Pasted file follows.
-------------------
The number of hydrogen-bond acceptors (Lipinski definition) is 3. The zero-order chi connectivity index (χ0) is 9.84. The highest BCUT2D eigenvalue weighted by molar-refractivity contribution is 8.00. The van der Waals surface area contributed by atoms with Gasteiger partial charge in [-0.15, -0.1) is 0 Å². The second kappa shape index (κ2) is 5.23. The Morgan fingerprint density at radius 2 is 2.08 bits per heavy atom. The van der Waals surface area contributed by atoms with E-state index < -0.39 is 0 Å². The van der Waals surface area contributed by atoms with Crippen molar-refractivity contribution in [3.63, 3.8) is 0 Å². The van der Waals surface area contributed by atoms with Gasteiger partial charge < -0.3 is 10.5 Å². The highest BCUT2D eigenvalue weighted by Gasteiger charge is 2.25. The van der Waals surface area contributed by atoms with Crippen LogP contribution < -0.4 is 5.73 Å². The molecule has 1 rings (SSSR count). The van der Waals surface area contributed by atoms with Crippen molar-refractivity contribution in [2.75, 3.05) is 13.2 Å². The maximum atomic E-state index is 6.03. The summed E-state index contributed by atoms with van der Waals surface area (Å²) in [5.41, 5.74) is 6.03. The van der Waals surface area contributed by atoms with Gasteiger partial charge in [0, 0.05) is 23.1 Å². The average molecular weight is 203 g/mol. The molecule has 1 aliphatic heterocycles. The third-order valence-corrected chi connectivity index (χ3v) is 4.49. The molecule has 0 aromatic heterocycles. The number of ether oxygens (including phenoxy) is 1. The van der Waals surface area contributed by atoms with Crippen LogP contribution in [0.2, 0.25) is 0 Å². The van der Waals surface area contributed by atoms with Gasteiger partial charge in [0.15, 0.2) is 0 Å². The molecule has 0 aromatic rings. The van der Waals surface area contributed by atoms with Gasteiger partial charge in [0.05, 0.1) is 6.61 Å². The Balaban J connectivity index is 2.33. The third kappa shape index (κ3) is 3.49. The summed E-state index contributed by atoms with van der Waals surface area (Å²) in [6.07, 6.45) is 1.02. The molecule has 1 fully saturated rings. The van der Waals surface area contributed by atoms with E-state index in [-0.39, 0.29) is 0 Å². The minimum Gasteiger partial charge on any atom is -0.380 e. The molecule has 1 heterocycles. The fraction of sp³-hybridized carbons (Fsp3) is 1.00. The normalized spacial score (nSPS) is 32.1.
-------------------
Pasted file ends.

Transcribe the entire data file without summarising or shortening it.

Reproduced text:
The number of hydrogen-bond acceptors (Lipinski definition) is 3. The zero-order chi connectivity index (χ0) is 9.84. The highest BCUT2D eigenvalue weighted by molar-refractivity contribution is 8.00. The van der Waals surface area contributed by atoms with Gasteiger partial charge in [-0.15, -0.1) is 0 Å². The second kappa shape index (κ2) is 5.23. The Morgan fingerprint density at radius 2 is 2.08 bits per heavy atom. The van der Waals surface area contributed by atoms with E-state index < -0.39 is 0 Å². The van der Waals surface area contributed by atoms with Crippen molar-refractivity contribution in [3.63, 3.8) is 0 Å². The van der Waals surface area contributed by atoms with Gasteiger partial charge < -0.3 is 10.5 Å². The highest BCUT2D eigenvalue weighted by Gasteiger charge is 2.25. The van der Waals surface area contributed by atoms with Crippen LogP contribution < -0.4 is 5.73 Å². The molecule has 1 rings (SSSR count). The van der Waals surface area contributed by atoms with Crippen molar-refractivity contribution in [2.75, 3.05) is 13.2 Å². The maximum atomic E-state index is 6.03. The summed E-state index contributed by atoms with van der Waals surface area (Å²) in [5.41, 5.74) is 6.03. The van der Waals surface area contributed by atoms with Gasteiger partial charge in [0, 0.05) is 23.1 Å². The average molecular weight is 203 g/mol. The molecule has 1 aliphatic heterocycles. The third-order valence-corrected chi connectivity index (χ3v) is 4.49. The molecule has 0 aromatic heterocycles. The number of ether oxygens (including phenoxy) is 1. The van der Waals surface area contributed by atoms with Crippen LogP contribution in [0.2, 0.25) is 0 Å². The van der Waals surface area contributed by atoms with Gasteiger partial charge in [0.15, 0.2) is 0 Å². The molecule has 0 aromatic rings. The van der Waals surface area contributed by atoms with Gasteiger partial charge in [0.05, 0.1) is 6.61 Å². The Balaban J connectivity index is 2.33. The third kappa shape index (κ3) is 3.49. The summed E-state index contributed by atoms with van der Waals surface area (Å²) in [6.07, 6.45) is 1.02. The molecule has 1 fully saturated rings. The van der Waals surface area contributed by atoms with E-state index in [-0.39, 0.29) is 0 Å². The minimum Gasteiger partial charge on any atom is -0.380 e. The molecule has 1 heterocycles. The fraction of sp³-hybridized carbons (Fsp3) is 1.00. The normalized spacial score (nSPS) is 32.1.